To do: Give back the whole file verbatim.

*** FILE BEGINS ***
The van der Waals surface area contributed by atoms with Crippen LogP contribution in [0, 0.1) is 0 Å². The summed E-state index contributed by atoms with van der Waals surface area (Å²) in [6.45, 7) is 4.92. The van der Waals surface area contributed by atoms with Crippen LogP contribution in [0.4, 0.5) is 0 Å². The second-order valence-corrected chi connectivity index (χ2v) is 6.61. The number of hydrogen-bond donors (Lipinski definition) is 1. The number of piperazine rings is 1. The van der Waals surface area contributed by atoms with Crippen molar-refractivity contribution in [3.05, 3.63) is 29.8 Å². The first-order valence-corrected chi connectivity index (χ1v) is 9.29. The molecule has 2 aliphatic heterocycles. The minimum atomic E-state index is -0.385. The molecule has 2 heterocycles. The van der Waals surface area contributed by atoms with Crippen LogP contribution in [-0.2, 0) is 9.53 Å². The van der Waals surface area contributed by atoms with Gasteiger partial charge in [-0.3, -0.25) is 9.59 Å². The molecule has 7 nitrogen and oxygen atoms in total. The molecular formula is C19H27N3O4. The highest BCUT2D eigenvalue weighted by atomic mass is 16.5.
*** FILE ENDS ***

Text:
The van der Waals surface area contributed by atoms with Crippen LogP contribution in [0, 0.1) is 0 Å². The summed E-state index contributed by atoms with van der Waals surface area (Å²) in [6.45, 7) is 4.92. The van der Waals surface area contributed by atoms with Crippen LogP contribution in [0.4, 0.5) is 0 Å². The second-order valence-corrected chi connectivity index (χ2v) is 6.61. The number of hydrogen-bond donors (Lipinski definition) is 1. The number of piperazine rings is 1. The van der Waals surface area contributed by atoms with Crippen molar-refractivity contribution in [3.05, 3.63) is 29.8 Å². The first-order valence-corrected chi connectivity index (χ1v) is 9.29. The molecule has 2 aliphatic heterocycles. The minimum atomic E-state index is -0.385. The molecule has 2 heterocycles. The van der Waals surface area contributed by atoms with Crippen LogP contribution in [-0.2, 0) is 9.53 Å². The van der Waals surface area contributed by atoms with Gasteiger partial charge in [-0.3, -0.25) is 9.59 Å². The molecule has 7 nitrogen and oxygen atoms in total. The molecular formula is C19H27N3O4. The highest BCUT2D eigenvalue weighted by atomic mass is 16.5.